Use this URL to cite or link to this record in EThOS: https://ethos.bl.uk/OrderDetails.do?uin=uk.bl.ethos.783908
Title: Cultural influences in representation, management and prevention of illness
Author: Zahid, Hina
ISNI:       0000 0004 7969 4868
Awarding Body: University of Essex
Current Institution: University of Essex
Date of Award: 2019
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Abstract:
Due to the cultural diversity, there might be cross-cultural differences in self-regulation of health and illness. People might represent illness threat, and the strategies they adopt to cope with an existing or potential illness threat differently. However, very limited attention has been given to this aspect in health psychology research. Thus, this thesis comprised of four exploratory studies that were designed to introduce this neglected cross-cultural perspective. The first study explored whether Pakistan and the UK differ on range of psychological constructs and could be characterized as collectivistic and individualistic cultures. The second study focused on exploring how people from Pakistan and the UK represent their illness. The third study was designed to provide an experimental test of the proposition that cultural factors were accounting towards the cross-cultural differences in coping with an existing illness. The final study explored a further aspect of self-regulation of health and illness that concerns the self-regulation of a potential future health threat. Findings provided good evidence that there are cultural differences between Pakistanis and the Britons and both cultures could be characterized as collectivistic and individualistic, respectively. It also provides good evidence that both cultures differ in self-regulation of health and illness. For example, Pakistani were more concerned with the relational implications of the illness while Britons were more concerned with the adoption of life style changes because of illness. In addition, Britons reported using problem-focussed coping skills in relation to diabetes self-management while Pakistanis reported more emotion-focussed skills. The findings also confirmed that culture may account for the use of coping strategies. Finally, findings suggest cross-cultural differences in coping with the future illness threat. In sum, the research presented in this thesis suggested that there are cultural differences the way people represent health and illness threat.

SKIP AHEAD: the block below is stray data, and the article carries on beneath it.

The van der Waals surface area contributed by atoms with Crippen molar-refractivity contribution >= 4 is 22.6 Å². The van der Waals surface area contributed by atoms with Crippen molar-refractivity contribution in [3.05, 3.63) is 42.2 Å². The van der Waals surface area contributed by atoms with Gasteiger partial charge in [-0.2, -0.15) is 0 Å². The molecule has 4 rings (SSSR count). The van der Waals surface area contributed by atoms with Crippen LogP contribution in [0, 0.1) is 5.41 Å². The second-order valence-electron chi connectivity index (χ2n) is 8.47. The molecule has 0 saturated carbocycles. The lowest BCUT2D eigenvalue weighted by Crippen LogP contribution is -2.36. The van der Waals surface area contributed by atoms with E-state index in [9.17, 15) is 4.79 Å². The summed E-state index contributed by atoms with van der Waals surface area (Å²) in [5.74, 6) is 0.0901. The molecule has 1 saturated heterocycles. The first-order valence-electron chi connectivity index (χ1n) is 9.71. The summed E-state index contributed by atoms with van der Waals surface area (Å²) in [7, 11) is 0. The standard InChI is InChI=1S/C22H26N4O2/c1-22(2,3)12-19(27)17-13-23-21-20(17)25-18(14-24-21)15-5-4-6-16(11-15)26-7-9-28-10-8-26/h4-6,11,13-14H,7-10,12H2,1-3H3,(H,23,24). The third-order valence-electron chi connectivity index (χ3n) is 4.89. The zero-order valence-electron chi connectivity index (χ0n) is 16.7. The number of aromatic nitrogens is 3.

Supervisor: Not available Sponsor: Not available
Qualification Name: Thesis (Ph.D.) Qualification Level: Doctoral
EThOS ID: uk.bl.ethos.783908  DOI: Not available
Keywords: BF Psychology
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